- Hannah Palmer Egan
- Corned beef Reuben at Hattie's Kitchen
Inside the restaurant's dining room, a breakfast of two eggs, bacon and buttered toast will set you back $6.35. At lunch, a cheeseburger with crisp, hand-cut fries costs $7. And for dinner — served Thursdays, Fridays and occasional Saturdays — a meal of pot roast, baked ham or eggplant Parmesan runs around $10.
The affordable price point is no accident, says co-owner/cook Pat Hackett, who closed her Quechee sweet spot, Vermont Homestyle Bakery, to open the café. "I think [restaurants at this location] have always kind of struggled," she says, noting that Strafford's 1,100 or so full-time residents can't sustain a restaurant on their own. When Hackett moved in, she says, many locals told her that sticker shock prevented them from frequenting earlier restaurants in the space.
So, the cook has made a point to get the word out via local listservs and community boards, hoping to pull business from nearby Norwich, Thetford, Sharon and South Royalton. And she builds value into every plate, making each item from scratch using as many local ingredients as her budget allows (occasional farm-to-table dinners embrace a more heavy-duty locavore approach).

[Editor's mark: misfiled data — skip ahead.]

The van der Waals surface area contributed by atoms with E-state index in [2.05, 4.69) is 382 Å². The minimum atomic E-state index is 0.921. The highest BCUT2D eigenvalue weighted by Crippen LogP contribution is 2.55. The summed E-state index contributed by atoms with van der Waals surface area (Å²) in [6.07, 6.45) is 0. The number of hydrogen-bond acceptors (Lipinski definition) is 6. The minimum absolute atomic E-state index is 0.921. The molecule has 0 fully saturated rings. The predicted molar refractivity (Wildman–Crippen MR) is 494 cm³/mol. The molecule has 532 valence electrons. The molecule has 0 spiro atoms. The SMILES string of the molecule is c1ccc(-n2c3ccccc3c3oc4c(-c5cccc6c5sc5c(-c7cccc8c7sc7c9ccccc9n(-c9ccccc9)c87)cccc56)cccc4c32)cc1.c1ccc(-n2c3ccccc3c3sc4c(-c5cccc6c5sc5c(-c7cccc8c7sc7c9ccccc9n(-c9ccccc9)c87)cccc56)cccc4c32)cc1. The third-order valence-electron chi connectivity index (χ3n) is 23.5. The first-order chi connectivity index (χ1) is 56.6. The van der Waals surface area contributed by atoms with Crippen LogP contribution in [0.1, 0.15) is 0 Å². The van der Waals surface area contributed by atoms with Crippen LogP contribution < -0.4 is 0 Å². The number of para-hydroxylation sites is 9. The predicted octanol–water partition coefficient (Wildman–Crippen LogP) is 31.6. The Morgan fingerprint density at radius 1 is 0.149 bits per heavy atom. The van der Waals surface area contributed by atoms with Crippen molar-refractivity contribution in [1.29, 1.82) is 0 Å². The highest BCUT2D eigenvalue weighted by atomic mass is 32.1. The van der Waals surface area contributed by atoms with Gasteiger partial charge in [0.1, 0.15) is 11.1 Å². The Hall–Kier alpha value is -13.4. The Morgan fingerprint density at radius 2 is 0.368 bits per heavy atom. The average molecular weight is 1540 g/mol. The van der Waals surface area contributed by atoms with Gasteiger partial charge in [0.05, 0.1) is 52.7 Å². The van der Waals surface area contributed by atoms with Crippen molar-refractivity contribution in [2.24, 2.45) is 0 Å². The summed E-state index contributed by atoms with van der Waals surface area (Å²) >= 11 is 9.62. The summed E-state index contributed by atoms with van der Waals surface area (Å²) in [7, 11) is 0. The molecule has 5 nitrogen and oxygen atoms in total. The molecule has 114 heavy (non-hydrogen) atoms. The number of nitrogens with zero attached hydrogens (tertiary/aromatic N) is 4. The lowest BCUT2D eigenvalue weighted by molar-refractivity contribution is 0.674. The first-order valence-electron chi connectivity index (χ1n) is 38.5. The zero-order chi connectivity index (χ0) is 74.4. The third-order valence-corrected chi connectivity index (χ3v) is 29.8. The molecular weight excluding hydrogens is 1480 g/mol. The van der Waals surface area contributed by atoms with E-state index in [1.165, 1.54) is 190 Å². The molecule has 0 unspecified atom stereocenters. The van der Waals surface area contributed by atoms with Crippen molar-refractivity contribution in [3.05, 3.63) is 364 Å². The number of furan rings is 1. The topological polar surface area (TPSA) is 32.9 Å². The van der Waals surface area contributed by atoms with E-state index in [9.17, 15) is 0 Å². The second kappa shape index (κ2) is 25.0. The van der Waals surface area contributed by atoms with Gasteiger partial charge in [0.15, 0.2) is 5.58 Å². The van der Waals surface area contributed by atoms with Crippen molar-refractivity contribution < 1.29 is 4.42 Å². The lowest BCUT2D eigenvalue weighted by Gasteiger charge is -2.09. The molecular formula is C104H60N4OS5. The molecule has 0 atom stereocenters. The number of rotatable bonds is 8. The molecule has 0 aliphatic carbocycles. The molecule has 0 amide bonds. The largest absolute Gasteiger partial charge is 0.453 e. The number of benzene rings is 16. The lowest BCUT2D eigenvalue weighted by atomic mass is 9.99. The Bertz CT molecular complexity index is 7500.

Last week, a lunchtime Reuben — $7.95, or $10.45 if you replace chips with just-cut, golden yellow fries — was easily two meals. Sauerkraut gave lift to hefty folds of corned beef. Between slices of homemade rye, griddled to a buttery crunch, these melded seamlessly with a skim of Thousand Island dressing and gooey Swiss.
Hackett makes white and multigrain breads, too — often some 20 loaves daily — along with sweets such as German chocolate cake, seasonal fruit pies, sticky buns and muffins. In the morning, many locals swing through for coffee (brewed strong with beans from White River Junction's Mountain Grove Coffee) and a pastry en route to work.
With coffee priced at about $2 and a fresh, saucer-sized cinnamon roll for $3, it's hard to imagine a sweeter workday breakfast.